This collation of travesties also erodes whatever nobility the legal profession professes. If one needs 13 or 90 SANs to prosecute a single case, that is a huge commentary on the effectiveness and quality of the SANs themselves. How many lawyers did OJ Simpson need to win his celebrated case, “the trial of the century”? If he were a Nigerian being tried in Nigeria, he would probably have used up all the SANs and they would still not be enough! I am even more curious what that number of SANs do when they go to court for a single trial. Do they loiter around the court premises, costumed in dress and wig, waiting in the wings for the person that hired them to give them a speaking role?

In the case of Buhari, it is astounding nobody is asking how a man who supposedly embraced a “talakawa” ideology can suddenly afford 13 SANs. A year ago, the man was too poor to buy his own presidential nomination form and had to take a bank loan, so he told us. When then he became President, he and his deputy, Pastor-Professor Yemi Osinbajo, said in view of the state of the nation’s finances, they would be on half-salaries. The same Buhari, we were told, sold his house to sustain his daughter’s elite education in an expensive school in England (and that was amidst forex crisis that has affected the education of scores of other children schooling abroad). This same Buhari, oblivious to the irony of his own farce, goes ahead to hire 13 SANs! Does he pay them with recharge cards, or jollof rice and Coca Cola (like the case of Bode George and his Aso Ebi crowd) or do they work pro bono? Or, there are other shady benefits they derive from defending the President? What exactly is the currency of exchange?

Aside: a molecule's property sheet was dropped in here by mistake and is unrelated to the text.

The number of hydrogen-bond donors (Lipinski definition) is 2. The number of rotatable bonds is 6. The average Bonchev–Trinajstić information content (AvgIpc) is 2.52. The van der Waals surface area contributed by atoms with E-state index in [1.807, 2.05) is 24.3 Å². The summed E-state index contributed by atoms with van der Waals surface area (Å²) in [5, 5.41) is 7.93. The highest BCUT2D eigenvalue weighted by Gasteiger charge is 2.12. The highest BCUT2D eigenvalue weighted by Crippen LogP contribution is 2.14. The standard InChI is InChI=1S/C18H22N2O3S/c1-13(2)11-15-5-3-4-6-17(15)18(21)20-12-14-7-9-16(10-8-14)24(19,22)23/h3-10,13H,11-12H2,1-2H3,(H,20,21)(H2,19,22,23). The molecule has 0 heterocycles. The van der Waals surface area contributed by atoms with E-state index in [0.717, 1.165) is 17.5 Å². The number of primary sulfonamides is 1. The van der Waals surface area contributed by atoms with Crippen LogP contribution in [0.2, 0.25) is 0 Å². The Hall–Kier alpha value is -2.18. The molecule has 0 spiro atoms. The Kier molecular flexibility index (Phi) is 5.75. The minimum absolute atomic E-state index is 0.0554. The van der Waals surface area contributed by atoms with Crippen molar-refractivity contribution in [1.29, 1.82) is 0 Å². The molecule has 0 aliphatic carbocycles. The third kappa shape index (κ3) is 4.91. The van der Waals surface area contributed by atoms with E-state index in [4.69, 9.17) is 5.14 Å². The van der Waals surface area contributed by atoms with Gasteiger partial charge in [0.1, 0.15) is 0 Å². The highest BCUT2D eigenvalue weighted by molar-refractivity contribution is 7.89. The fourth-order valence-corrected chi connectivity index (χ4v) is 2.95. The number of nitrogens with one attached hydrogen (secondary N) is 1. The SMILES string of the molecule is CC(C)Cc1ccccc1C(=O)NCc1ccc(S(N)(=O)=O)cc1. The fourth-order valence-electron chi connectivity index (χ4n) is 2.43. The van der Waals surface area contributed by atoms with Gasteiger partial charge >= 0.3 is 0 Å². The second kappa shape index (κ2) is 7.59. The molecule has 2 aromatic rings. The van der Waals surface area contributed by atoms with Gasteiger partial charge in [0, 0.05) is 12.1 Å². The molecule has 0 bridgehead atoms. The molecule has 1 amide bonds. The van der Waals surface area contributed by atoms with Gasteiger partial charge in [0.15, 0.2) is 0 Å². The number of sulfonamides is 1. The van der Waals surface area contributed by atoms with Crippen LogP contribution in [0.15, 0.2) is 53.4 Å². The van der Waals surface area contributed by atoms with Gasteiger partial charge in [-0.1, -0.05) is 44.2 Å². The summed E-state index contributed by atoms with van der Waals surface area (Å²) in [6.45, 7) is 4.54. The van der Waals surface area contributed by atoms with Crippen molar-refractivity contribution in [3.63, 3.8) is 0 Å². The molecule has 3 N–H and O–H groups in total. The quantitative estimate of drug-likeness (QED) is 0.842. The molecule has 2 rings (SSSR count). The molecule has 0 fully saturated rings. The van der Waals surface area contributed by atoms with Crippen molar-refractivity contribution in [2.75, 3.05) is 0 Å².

While I submit that lawyers retain their right to defend whom they please, and it remains their prerogative to select their clients, I also aver that there is a lot wrong with a system where one has to hire many lawyers to get justice. The accused individuals are innocent until proved guilty (even if the public thinks otherwise) and I understand that lawyers should at least be able to defend them on that score. Yet, how many SANs are needed, really? If any SAN is in need of a social cause to test his mettle, it should be to kick against a system where so many of them have to congregate around a single brief like a pack of vultures that stumbled on a rotten carcass.

Perhaps, one place to begin to unpack the lavish feast of lawyers on a single case is to ask why they all seem to flock around politicians. Where are 90 SANs to assemble at the court to challenge the Federal Government on the death of the Shiites at the hands of murderous soldiers whose ego was bruised in an unfortunate encounter and were subsequently mass-buried in a grave like formalin-soaked chicken smuggled through Cotonou borders?

Where are 13 SANs to demand that the Federal Government explain the deaths of the pro-Biafran protesters? How many times have we not seen protesters abroad test the will of law enforcement agencies yet not a single one of them is killed? Why does it happen otherwise and frequently too in Nigeria? We have seen the video of law enforcement agents (sic) directly shooting at these unarmed protesters. Where is the cry for justice and where are the multiple SANs to pursue it? The same Chief of Army Staff, Lt. Gen. Tukur Buratai, who oversees the soldiers accused of such mass murders, still sashays all over Nigeria’s public space and nothing, not even Buhari’s much vaunted integrity, incommodes him. So, why are the SANs quick to rush to politicians’ side while ignoring the blood of the weak, poor, and the helpless crying out from their hastily dug graves?

The above article first appeared on The Punch Newspaper